Nip and tuck culture booms

2011-06-25 16:39

Every time Mandisa* looked in the mirror, all she saw was “this big, chunky person”.

A low-fat diet and lots of gym time made no difference: her love handles, tummy and outer thighs wouldn’t slim down, and the extra kilos undermined her confidence.

So the 31-year-old business analyst took out a loan, found a plastic surgeon, assessed all the risks and had 2.7 litres of fat siphoned from her body.

Her friends were excited and supportive – but Mandisa still hasn’t told her mother. “I know she’d disapprove,” she says.

Yet judging from how celebrities like Khanyi Mbau and Uyanda Mbuli publicly extol the virtues of cosmetic surgery, attitudes are changing. The number of black women seeking this type of surgery has increased dramatically.

Two Johannesburg surgeons say their patient numbers have leapt 10-fold in the past 10 years.

“We have no official statistics available to us in South Africa,” says Dr Chris Snijman of the Association of Plastic and Reconstructive Surgeons of Southern Africa, “but anecdotally we are definitely seeing more patients of colour.”

“Numbers have exploded,” says Dr Saul Braun. “Several things are driving the incredible growth.

“First, there is an economic group that can afford it, and secondly, there’s an aspiration towards a more Western look, there’s no doubt about it.

“Women are sculpting themselves from the top down.”

Breast reductions, enlargements and lifts are all popular, as are liposuction, tummy tucks, and increasingly, nose jobs.

Jason Sive of First Health ­Finance, which provides loans for medical and cosmetic surgery, says black client numbers have jumped from just 5% of applications in 2008 to 12% last year. Clients from Johannesburg and Cape Town make up 90% of this figure.

Sive says TV shows like Dr 90210 and Nip/Tuck have popularised cosmetic surgery and the subject is no longer taboo.

“As the work environment becomes more competitive, image does play a part, and many women pay to retain that youthful image, or restore their self-confidence.”

Dr Moshe Fayman, a Johannesburg plastic surgeon, attributes the boom to improved economic status and increased media exposure. But he adds that thanks to a competitive job market “some (young African professionals) request cosmetic surgery to improve their competitiveness”.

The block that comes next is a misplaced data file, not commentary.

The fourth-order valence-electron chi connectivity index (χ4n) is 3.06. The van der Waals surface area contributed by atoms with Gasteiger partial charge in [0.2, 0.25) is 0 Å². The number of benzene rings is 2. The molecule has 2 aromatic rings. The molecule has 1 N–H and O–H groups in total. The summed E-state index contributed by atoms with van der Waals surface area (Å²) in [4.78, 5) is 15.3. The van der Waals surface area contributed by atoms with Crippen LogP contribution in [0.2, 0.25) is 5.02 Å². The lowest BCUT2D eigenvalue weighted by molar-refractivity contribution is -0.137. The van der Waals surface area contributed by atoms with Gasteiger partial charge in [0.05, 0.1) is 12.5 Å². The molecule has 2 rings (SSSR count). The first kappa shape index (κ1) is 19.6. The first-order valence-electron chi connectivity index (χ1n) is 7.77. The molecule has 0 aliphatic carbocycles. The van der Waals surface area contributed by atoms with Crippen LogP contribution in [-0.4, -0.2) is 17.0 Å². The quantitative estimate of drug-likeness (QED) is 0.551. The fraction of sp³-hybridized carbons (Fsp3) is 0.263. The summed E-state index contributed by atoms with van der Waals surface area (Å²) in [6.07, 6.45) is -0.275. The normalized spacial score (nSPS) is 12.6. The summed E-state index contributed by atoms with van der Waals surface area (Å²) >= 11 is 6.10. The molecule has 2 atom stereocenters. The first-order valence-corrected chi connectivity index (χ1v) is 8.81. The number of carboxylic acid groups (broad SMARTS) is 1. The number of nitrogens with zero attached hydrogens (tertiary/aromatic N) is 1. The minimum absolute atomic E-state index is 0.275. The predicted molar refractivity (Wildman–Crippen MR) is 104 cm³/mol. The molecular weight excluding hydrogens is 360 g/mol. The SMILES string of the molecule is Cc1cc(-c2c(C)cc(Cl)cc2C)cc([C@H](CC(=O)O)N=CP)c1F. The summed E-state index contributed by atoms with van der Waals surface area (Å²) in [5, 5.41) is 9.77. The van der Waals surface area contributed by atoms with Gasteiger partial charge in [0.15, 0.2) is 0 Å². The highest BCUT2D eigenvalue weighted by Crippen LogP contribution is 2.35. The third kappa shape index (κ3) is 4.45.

Mandisa says she had surgery for herself, but concedes: “The pressure to look good is very high, you must, must look good.

“I think it’s partly the media and the places we go to; you see these slim beautiful models, and everyone thinks that if you want to look beautiful, you must be skinny. But I did it for me, not for any man, or for work?.?.?.”

Zodwa?Kumalo-Valentine, ­assistant editor of Marie Claire, says “women in business, socialites, ladies who lunch and housewives” are flocking to treatment – as long as they have the disposable income, which means largely 30-something-year-olds and older. And she doesn’t think they’re ­hiding it.

Some are completely open – such as Tselane Tambo, who televised her liposuction treatment, and singer KB, who told True Love about her breast reduction.

“It’s certainly not anything to be ashamed of (unless it’s a face-lift),” says Kumalo-Valentine.

Claudia Tshiloz (39), a PA based in Johannesburg, had a breast reduction two years ago.

Her size 42DD breasts had caused her severe back pain – her medical aid paid for the procedure on advice from an orthopaedic expert – and she went down to a size 38C. Although she didn’t have the procedure just to look good, she did appreciate looking slimmer.

“I don’t think women have a problem with plastic surgery, but my ex-boyfriend asked me why I did it,” Tshiloz says. “The men I know think it was wrong, but the women supported me.”

Dr Braun has noticed different attitudes from men and women.

While women want the “Western” look – more defined noses, slimmer body contours – “husbands admit that they admire and are attracted to the Western look, but prefer the more traditional look for their wives”.

Snijman notes body fashions are not static. “Most patients are not requesting a European look, but?.?.?.?a less ‘African look’.”

Kumalo-Valentine thinks women are simply “improving” on the fuller figure.

“I do think there has been a slight shift towards the Western ideal but the majority of black women still appreciate a fuller figure,” she says. “We love Jennifer Lopez and Beyoncé’s bodies as ideals – tight and curvy.”

Judith Smith, director of the Southern African Media and Gender Institute, thinks the increasing pressure on black women to emulate a more “Western” body image is to fit narrow definitions of beauty and is “sad”. “This is becoming a global standard of what a woman should look like.”

Whatever their reasons, women are prepared to pay to change.

“Most procedures cost between R30?000 and R40?000,” says Sive.

Black women applying to First Health Finance are on average 36 years old and earn between R10?000 and R65?000 a month.

Both Tshiloz and Mandisa shrug off criticism that suggests that women are being pressured to conform.

“Any woman has a right to do whatever they want to with their bodies,” says Mandisa.

“If they feel a leaner body will make them feel good, they should go for it. It was expensive (R35?000), but worth every cent. I’d do it again in a heartbeat.”

* Name changed

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